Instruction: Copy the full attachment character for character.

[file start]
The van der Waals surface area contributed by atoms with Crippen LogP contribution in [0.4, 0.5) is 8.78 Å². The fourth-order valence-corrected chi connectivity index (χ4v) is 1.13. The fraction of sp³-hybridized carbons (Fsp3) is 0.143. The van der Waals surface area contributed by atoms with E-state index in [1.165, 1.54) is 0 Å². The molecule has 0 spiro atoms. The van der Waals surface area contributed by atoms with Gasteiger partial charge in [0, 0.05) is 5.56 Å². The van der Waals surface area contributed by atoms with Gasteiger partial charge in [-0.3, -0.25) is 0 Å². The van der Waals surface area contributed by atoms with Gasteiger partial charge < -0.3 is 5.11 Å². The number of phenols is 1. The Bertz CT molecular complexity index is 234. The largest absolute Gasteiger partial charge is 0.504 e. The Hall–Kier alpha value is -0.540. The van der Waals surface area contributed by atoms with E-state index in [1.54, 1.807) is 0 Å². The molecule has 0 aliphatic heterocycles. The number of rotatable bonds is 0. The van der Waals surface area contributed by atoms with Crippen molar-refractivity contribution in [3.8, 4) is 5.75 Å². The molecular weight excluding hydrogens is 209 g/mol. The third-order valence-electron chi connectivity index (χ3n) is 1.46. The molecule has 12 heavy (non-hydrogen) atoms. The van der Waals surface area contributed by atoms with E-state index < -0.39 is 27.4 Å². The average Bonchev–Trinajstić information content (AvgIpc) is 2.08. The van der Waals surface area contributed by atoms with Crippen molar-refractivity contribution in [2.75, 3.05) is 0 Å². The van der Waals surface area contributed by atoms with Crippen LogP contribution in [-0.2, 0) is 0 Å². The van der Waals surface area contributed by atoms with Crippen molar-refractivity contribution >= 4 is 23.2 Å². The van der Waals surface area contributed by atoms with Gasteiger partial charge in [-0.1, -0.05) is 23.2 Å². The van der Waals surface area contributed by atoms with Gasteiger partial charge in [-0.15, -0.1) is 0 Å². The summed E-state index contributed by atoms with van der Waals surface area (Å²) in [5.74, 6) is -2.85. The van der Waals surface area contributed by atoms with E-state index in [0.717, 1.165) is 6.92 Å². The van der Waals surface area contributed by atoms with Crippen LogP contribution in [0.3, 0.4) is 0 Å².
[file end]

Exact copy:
The van der Waals surface area contributed by atoms with Crippen LogP contribution in [0.4, 0.5) is 8.78 Å². The fourth-order valence-corrected chi connectivity index (χ4v) is 1.13. The fraction of sp³-hybridized carbons (Fsp3) is 0.143. The van der Waals surface area contributed by atoms with E-state index in [1.165, 1.54) is 0 Å². The molecule has 0 spiro atoms. The van der Waals surface area contributed by atoms with Gasteiger partial charge in [0, 0.05) is 5.56 Å². The van der Waals surface area contributed by atoms with Gasteiger partial charge in [-0.3, -0.25) is 0 Å². The van der Waals surface area contributed by atoms with Gasteiger partial charge < -0.3 is 5.11 Å². The number of phenols is 1. The Bertz CT molecular complexity index is 234. The largest absolute Gasteiger partial charge is 0.504 e. The Hall–Kier alpha value is -0.540. The van der Waals surface area contributed by atoms with E-state index in [1.54, 1.807) is 0 Å². The molecule has 0 aliphatic heterocycles. The number of rotatable bonds is 0. The van der Waals surface area contributed by atoms with Crippen molar-refractivity contribution in [3.8, 4) is 5.75 Å². The molecular weight excluding hydrogens is 209 g/mol. The third-order valence-electron chi connectivity index (χ3n) is 1.46. The molecule has 12 heavy (non-hydrogen) atoms. The van der Waals surface area contributed by atoms with E-state index < -0.39 is 27.4 Å². The average Bonchev–Trinajstić information content (AvgIpc) is 2.08. The van der Waals surface area contributed by atoms with Crippen molar-refractivity contribution in [2.75, 3.05) is 0 Å². The van der Waals surface area contributed by atoms with Crippen LogP contribution in [-0.2, 0) is 0 Å². The van der Waals surface area contributed by atoms with Crippen molar-refractivity contribution >= 4 is 23.2 Å². The van der Waals surface area contributed by atoms with Gasteiger partial charge in [-0.1, -0.05) is 23.2 Å². The van der Waals surface area contributed by atoms with Gasteiger partial charge in [-0.15, -0.1) is 0 Å². The summed E-state index contributed by atoms with van der Waals surface area (Å²) in [5.74, 6) is -2.85. The van der Waals surface area contributed by atoms with E-state index in [0.717, 1.165) is 6.92 Å². The van der Waals surface area contributed by atoms with Crippen LogP contribution in [0.3, 0.4) is 0 Å².